Last week, my phone was incessantly buzzing with friends sharing news articles and analyses on Amazon’s decision to locate HQ2 and HQ3 in N.Y.C. and D.C., and an “Operations Center” of 5,000 people in Nashville.

Given the news announcement, I have been reflecting on our proposal. The news validated why we went through the process. Although it was certainly an investment of resources, I would do it all over again if given the choice, for the following reasons:

  1. We learned a lot about ourselves and what a roadmap to 50,000 high-paying jobs looks like (investments in education, transportation/mobility, the innovation economy, and affordable housing—i.e., place).

  2. Although we were always too small of a market to win the whole enchilada, it was our COO Mike Flynn who said, “Who knows what this thing will look like on the back end? Maybe they’ll break it up into small projects once they realize that very few communities can handle 50,000 net new jobs.” He was right. And the “runner up,” Nashville, won 5,000 jobs as a result. See this quote from Amazon in USA Today: "We realized that it would make a lot of sense for us to have an Eastern United States regional hub for our operations business and Nashville just really impressed us in the HQ2 process," said Amazon Senior Vice President Jay Carney. "It’s a city pointing toward the future. It made itself very appealing for investment. It's a place where, if people don’t already live there, they are excited about moving there. That's always an important issue for us." Given this, I feel like Amazon has some terrific information on the trajectory of our market and our vision for this place.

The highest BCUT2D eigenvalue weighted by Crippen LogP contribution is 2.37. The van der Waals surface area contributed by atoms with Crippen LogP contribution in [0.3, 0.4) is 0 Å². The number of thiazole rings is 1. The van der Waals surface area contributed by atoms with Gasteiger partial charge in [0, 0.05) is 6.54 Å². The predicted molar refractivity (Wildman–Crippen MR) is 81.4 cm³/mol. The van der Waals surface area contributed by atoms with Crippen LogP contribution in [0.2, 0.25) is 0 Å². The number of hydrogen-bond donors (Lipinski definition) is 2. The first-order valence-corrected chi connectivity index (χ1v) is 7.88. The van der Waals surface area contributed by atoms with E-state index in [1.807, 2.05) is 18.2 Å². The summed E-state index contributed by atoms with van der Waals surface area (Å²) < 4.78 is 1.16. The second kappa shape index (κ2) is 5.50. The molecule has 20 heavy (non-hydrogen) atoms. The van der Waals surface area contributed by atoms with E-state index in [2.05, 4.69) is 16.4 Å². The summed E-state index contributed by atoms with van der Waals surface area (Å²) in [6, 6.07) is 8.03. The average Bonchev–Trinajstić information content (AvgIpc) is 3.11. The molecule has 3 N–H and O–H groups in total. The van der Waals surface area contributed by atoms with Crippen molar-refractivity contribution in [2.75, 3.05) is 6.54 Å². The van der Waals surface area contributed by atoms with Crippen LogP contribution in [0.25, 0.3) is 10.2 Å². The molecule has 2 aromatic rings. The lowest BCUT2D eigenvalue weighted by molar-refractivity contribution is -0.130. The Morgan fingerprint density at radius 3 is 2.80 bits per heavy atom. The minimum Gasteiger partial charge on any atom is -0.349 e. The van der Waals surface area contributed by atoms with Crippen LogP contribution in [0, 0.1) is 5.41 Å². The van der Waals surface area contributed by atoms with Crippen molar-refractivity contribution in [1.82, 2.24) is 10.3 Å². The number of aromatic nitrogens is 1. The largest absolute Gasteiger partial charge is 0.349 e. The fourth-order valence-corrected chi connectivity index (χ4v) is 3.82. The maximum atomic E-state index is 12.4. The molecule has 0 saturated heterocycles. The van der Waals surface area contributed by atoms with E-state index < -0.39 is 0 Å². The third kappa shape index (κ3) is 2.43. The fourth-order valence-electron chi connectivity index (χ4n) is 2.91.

3. It was a rare opportunity for us to engage with a broad set of stakeholders and to help share the ins and outs of what is normally seen as a secretive process. I am grateful we got the chance to build enthusiasm in what we do, and I'm appreciative of our partnerships with the Governor’s Office, other statewide partners, our communities, and our private partners.

  4. And, as my friend, Val Hale, reminds us, the information and effort we put toward that project will be helpful as we prepare for future big proposals.